Almost everything is made of a combination of known things and, as @EricShain said in a comment what is obvious now might not have been obvious then. More importantly that the number of years that has past is the fact that we know about intermittent wipers. Humans have a tremendous hindsight bias. Once you know something, it seems obvious. It is very hard to put your mind into a state before you knew something.
That is why, until a few years ago, we had the TSM rule for judging obviousness. Teaching Suggestion Motivation. To find something as obvious the examiner needed to cite a teaching, suggestion, or motivation to modify or combine the prior art teachings to achieve the claimed invention.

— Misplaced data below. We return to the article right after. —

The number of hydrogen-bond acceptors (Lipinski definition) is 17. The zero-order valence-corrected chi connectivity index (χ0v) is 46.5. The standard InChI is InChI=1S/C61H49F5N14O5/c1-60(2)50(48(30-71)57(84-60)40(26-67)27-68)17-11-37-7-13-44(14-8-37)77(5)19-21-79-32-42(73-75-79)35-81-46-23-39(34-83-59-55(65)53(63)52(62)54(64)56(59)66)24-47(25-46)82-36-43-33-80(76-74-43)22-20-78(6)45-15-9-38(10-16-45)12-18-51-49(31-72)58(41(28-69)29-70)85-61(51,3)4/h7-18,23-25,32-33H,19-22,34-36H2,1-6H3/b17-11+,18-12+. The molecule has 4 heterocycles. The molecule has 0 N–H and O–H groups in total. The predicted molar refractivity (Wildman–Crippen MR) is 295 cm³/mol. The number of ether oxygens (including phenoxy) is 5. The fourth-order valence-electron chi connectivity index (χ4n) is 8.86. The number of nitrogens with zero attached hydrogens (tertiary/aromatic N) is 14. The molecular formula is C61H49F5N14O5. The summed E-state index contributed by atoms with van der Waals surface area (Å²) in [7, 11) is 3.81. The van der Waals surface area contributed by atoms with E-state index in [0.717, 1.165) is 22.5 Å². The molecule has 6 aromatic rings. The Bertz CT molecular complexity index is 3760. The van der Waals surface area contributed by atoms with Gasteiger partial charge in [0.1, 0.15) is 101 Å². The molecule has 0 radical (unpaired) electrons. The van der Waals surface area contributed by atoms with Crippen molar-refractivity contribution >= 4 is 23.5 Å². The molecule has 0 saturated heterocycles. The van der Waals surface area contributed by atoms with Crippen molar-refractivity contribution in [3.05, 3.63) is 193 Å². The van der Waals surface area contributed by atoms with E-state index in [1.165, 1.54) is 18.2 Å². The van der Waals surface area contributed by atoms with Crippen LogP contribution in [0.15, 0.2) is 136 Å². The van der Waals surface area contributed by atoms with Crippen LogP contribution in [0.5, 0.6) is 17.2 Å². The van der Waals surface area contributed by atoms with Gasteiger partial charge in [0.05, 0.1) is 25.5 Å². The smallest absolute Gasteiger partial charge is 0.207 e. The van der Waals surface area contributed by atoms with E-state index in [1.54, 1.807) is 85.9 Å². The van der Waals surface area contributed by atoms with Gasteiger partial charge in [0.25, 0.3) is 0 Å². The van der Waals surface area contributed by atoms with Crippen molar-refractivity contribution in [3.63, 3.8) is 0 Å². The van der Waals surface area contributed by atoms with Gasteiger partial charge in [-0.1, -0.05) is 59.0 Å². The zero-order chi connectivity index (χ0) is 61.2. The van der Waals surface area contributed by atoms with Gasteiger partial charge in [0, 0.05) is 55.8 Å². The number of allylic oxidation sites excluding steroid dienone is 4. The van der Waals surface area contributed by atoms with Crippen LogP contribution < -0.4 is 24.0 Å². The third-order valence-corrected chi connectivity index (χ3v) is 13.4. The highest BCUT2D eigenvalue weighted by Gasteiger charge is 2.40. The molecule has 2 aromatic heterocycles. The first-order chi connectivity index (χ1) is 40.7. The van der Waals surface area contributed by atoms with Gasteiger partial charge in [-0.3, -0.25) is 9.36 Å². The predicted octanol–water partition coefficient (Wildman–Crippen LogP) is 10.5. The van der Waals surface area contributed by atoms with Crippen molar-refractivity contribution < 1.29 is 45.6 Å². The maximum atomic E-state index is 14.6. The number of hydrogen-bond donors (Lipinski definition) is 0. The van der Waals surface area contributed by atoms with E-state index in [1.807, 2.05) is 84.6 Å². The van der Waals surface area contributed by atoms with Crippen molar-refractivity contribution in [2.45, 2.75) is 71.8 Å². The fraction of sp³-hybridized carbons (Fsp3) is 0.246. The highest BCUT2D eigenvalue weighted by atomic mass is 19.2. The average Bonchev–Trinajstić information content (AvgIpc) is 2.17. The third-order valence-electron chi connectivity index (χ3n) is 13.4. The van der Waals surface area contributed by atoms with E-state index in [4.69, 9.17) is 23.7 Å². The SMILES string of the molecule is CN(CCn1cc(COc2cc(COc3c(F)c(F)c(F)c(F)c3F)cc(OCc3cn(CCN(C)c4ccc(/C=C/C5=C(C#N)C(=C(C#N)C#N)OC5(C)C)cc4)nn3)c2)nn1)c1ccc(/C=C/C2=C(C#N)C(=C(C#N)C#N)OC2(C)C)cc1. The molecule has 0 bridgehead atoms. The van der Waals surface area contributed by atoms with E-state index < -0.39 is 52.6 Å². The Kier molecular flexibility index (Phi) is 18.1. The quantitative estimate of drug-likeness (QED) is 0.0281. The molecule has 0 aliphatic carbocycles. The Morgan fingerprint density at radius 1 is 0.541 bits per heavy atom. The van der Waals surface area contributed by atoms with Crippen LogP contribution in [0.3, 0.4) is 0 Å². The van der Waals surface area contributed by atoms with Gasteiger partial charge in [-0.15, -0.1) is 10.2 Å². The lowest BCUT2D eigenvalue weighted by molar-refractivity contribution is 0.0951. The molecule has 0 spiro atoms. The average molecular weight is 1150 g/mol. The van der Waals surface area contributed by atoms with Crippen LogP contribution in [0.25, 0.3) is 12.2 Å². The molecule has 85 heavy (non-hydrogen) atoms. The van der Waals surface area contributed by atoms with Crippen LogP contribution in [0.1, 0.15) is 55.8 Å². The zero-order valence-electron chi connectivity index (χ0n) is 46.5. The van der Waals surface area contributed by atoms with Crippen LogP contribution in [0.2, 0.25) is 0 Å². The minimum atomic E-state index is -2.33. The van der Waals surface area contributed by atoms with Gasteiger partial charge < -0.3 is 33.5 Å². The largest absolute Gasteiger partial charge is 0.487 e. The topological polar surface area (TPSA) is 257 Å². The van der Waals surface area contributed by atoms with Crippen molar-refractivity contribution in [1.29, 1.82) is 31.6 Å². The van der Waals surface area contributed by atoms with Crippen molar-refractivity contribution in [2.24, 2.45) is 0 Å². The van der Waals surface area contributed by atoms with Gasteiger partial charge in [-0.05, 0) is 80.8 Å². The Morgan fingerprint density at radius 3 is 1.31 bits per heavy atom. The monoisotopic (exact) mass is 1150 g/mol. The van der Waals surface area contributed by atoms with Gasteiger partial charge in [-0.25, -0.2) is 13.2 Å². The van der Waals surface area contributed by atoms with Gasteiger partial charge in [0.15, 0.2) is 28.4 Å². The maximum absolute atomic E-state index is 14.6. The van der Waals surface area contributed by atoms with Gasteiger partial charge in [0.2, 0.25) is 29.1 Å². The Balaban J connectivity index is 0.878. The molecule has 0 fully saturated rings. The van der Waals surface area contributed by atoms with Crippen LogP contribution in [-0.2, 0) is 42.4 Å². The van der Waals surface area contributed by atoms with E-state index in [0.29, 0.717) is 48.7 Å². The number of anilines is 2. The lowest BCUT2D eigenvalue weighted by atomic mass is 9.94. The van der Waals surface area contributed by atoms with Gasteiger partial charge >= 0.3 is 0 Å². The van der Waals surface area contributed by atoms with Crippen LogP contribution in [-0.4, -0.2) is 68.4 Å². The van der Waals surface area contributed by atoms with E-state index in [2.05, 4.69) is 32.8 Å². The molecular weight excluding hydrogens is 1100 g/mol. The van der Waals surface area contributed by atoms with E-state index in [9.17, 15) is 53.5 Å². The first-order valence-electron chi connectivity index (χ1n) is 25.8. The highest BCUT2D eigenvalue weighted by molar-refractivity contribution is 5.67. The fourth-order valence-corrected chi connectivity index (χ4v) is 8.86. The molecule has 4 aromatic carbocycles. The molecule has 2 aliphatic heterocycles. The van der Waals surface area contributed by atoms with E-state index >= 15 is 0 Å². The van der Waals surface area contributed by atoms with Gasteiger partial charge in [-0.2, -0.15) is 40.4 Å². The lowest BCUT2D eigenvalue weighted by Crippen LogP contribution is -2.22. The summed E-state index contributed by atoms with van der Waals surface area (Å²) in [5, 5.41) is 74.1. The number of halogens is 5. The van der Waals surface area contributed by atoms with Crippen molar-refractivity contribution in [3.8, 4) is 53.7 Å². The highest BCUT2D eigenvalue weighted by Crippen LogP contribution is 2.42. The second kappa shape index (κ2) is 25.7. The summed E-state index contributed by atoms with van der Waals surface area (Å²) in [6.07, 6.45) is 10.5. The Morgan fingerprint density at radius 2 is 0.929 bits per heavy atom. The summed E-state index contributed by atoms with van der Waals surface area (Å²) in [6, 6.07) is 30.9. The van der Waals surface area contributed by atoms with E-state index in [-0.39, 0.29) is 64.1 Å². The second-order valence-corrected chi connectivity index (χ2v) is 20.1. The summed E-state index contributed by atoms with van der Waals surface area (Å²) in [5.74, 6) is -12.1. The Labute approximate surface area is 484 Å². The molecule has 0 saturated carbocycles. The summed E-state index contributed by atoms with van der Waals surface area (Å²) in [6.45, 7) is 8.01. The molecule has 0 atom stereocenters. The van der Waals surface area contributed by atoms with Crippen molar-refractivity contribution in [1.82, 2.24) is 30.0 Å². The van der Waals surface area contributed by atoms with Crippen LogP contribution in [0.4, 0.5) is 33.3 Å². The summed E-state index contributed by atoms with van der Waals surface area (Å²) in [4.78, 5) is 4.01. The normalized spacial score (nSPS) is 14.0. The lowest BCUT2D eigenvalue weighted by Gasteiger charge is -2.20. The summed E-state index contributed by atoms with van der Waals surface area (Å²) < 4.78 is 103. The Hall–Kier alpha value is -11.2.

The Bilski v. Kappos (2010) case said that TSM is an ok guideline but no longer required to make a good case of obviousness. It makes obviousness arguments harder. The examiner, however, is still not allowed to say "seems obvious to me". They must find a set of previous work that collectively have all of the elements of the rejected claim and make a reasonable argument that someone would be motivated to combine each of then to get to the claim as a whole. It is the arguments that someone would quickly jump to combining them that got easier for the examiner due to Bilski.